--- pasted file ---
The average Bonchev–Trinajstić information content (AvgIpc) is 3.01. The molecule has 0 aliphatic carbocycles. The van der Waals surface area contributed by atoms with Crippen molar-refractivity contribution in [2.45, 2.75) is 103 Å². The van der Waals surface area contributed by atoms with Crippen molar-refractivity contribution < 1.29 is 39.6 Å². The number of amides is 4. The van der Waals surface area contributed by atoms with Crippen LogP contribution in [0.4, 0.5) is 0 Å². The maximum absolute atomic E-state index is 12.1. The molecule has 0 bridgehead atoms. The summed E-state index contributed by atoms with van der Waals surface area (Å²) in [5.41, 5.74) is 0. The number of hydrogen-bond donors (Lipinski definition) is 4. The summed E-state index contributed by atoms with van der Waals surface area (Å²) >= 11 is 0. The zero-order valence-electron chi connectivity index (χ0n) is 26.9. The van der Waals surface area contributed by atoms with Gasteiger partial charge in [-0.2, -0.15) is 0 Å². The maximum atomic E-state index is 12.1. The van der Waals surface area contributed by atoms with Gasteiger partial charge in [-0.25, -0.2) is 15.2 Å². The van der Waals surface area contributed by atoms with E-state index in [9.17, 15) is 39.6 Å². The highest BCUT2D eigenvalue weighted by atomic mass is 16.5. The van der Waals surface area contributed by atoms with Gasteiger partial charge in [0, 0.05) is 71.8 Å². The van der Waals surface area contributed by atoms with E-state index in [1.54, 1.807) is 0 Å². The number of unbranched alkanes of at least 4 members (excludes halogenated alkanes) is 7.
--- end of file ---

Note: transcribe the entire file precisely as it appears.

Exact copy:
The average Bonchev–Trinajstić information content (AvgIpc) is 3.01. The molecule has 0 aliphatic carbocycles. The van der Waals surface area contributed by atoms with Crippen molar-refractivity contribution in [2.45, 2.75) is 103 Å². The van der Waals surface area contributed by atoms with Crippen molar-refractivity contribution < 1.29 is 39.6 Å². The number of amides is 4. The van der Waals surface area contributed by atoms with Crippen LogP contribution in [0.4, 0.5) is 0 Å². The maximum absolute atomic E-state index is 12.1. The molecule has 0 bridgehead atoms. The summed E-state index contributed by atoms with van der Waals surface area (Å²) in [5.41, 5.74) is 0. The number of hydrogen-bond donors (Lipinski definition) is 4. The summed E-state index contributed by atoms with van der Waals surface area (Å²) >= 11 is 0. The zero-order valence-electron chi connectivity index (χ0n) is 26.9. The van der Waals surface area contributed by atoms with Gasteiger partial charge in [-0.2, -0.15) is 0 Å². The maximum atomic E-state index is 12.1. The van der Waals surface area contributed by atoms with Gasteiger partial charge in [-0.25, -0.2) is 15.2 Å². The van der Waals surface area contributed by atoms with E-state index in [9.17, 15) is 39.6 Å². The highest BCUT2D eigenvalue weighted by atomic mass is 16.5. The van der Waals surface area contributed by atoms with Gasteiger partial charge in [0, 0.05) is 71.8 Å². The van der Waals surface area contributed by atoms with E-state index in [1.54, 1.807) is 0 Å². The number of unbranched alkanes of at least 4 members (excludes halogenated alkanes) is 7.